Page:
That a criminal could win the trust of so many of the “best and the brightest” in philanthropy and business chillingly demonstrates the moral and intellectual vacuum in the corporate world. Years of excessive payment for executives, okayed by go along to get along boards of directors, a culture of entitlement and a lack of personal character and strong moral codes have created a dead zone at the core of American life.

A haunting phrase — the dead zone at the core of American life. Success is now the measure of respectability throughout the culture; men and women of principle put themselves at a competitive disadvantage, and are roundly hooted at.

It is not merely “the corporate world” that is to blame, however. Where in American life is the living zone of personal character and strong moral codes? The churches? Perhaps in the more Evangelical ones (and in Mormon temples), but the mainline Protestant churches have abandoned their tradition of moral radicalism, according to the great novelist Marilynne Robinson:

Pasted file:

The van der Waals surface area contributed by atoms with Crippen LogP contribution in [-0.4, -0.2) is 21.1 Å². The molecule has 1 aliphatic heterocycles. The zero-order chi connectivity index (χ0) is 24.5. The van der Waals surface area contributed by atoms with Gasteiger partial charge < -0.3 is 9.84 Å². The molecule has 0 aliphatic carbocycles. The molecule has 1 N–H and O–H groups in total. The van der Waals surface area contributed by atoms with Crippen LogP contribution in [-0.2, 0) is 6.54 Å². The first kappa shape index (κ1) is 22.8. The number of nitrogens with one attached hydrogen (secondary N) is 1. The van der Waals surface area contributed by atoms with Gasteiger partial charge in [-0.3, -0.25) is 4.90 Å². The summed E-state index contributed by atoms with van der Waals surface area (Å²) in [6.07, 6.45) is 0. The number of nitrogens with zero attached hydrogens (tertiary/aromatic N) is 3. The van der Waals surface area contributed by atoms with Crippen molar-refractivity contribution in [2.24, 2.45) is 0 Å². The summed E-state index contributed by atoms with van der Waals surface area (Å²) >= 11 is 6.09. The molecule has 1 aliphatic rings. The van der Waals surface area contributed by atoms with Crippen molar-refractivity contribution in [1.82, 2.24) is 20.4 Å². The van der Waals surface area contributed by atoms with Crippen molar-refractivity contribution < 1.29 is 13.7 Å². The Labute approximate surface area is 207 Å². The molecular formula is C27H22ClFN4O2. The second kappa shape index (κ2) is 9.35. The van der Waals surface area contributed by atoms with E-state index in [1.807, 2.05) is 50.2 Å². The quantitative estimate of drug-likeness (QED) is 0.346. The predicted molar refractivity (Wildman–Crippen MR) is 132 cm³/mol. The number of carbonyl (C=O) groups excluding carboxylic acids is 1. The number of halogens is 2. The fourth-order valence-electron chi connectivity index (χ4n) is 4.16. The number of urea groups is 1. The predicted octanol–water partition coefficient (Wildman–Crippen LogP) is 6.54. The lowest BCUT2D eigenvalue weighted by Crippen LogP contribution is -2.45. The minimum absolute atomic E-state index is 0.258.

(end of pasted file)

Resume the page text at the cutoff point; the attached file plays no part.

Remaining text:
What are called now the mainline churches were very much in the vanguard of the anti-slavery movement. They truly were radical in the terms of the time, and ahead of their time. . . . And I think that they are radical institutions in their deepest impulses, but that they have been stereotyped as the archetypal conservative institutions. . . .
     They don’t like this characterization. They don’t think past it. And they’ve been very much intimidated by these kinds of things. I think that they would be very well positioned to assume an important place in contemporary culture. For them, the issue seems to be, “Should we imitate others?” and it never seems to be, “How can we be more fully ourselves?”